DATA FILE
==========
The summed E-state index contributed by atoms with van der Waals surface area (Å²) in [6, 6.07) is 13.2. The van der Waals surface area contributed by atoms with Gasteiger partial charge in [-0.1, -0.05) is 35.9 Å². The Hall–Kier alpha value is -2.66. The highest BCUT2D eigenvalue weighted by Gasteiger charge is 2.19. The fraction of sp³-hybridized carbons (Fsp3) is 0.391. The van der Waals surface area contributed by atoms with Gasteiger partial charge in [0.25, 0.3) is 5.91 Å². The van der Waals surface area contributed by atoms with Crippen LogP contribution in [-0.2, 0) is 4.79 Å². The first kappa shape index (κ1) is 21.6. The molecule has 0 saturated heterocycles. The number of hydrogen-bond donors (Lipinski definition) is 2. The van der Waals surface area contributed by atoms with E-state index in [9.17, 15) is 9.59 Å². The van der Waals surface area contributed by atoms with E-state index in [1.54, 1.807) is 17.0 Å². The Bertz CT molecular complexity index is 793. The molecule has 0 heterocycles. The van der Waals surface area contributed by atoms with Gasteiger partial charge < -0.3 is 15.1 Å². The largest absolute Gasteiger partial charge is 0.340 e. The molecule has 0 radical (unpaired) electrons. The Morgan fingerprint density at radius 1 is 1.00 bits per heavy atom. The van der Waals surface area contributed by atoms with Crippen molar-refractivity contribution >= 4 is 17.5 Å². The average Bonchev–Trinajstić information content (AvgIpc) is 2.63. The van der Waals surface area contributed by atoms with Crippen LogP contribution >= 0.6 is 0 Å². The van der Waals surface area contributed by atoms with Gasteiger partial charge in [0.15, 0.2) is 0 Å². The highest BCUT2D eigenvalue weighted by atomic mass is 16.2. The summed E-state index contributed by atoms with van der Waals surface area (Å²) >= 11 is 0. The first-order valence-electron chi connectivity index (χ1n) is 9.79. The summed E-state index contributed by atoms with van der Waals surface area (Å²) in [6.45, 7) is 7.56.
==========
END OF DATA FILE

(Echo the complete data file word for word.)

The summed E-state index contributed by atoms with van der Waals surface area (Å²) in [6, 6.07) is 13.2. The van der Waals surface area contributed by atoms with Gasteiger partial charge in [-0.1, -0.05) is 35.9 Å². The Hall–Kier alpha value is -2.66. The highest BCUT2D eigenvalue weighted by Gasteiger charge is 2.19. The fraction of sp³-hybridized carbons (Fsp3) is 0.391. The van der Waals surface area contributed by atoms with Gasteiger partial charge in [0.25, 0.3) is 5.91 Å². The van der Waals surface area contributed by atoms with Crippen LogP contribution in [-0.2, 0) is 4.79 Å². The first kappa shape index (κ1) is 21.6. The molecule has 0 saturated heterocycles. The number of hydrogen-bond donors (Lipinski definition) is 2. The van der Waals surface area contributed by atoms with E-state index in [9.17, 15) is 9.59 Å². The van der Waals surface area contributed by atoms with E-state index in [1.54, 1.807) is 17.0 Å². The Bertz CT molecular complexity index is 793. The molecule has 0 heterocycles. The van der Waals surface area contributed by atoms with Gasteiger partial charge < -0.3 is 15.1 Å². The largest absolute Gasteiger partial charge is 0.340 e. The molecule has 0 radical (unpaired) electrons. The Morgan fingerprint density at radius 1 is 1.00 bits per heavy atom. The van der Waals surface area contributed by atoms with Crippen molar-refractivity contribution >= 4 is 17.5 Å². The average Bonchev–Trinajstić information content (AvgIpc) is 2.63. The van der Waals surface area contributed by atoms with Crippen LogP contribution >= 0.6 is 0 Å². The van der Waals surface area contributed by atoms with Gasteiger partial charge in [0.15, 0.2) is 0 Å². The highest BCUT2D eigenvalue weighted by atomic mass is 16.2. The summed E-state index contributed by atoms with van der Waals surface area (Å²) >= 11 is 0. The first-order valence-electron chi connectivity index (χ1n) is 9.79. The summed E-state index contributed by atoms with van der Waals surface area (Å²) in [6.45, 7) is 7.56.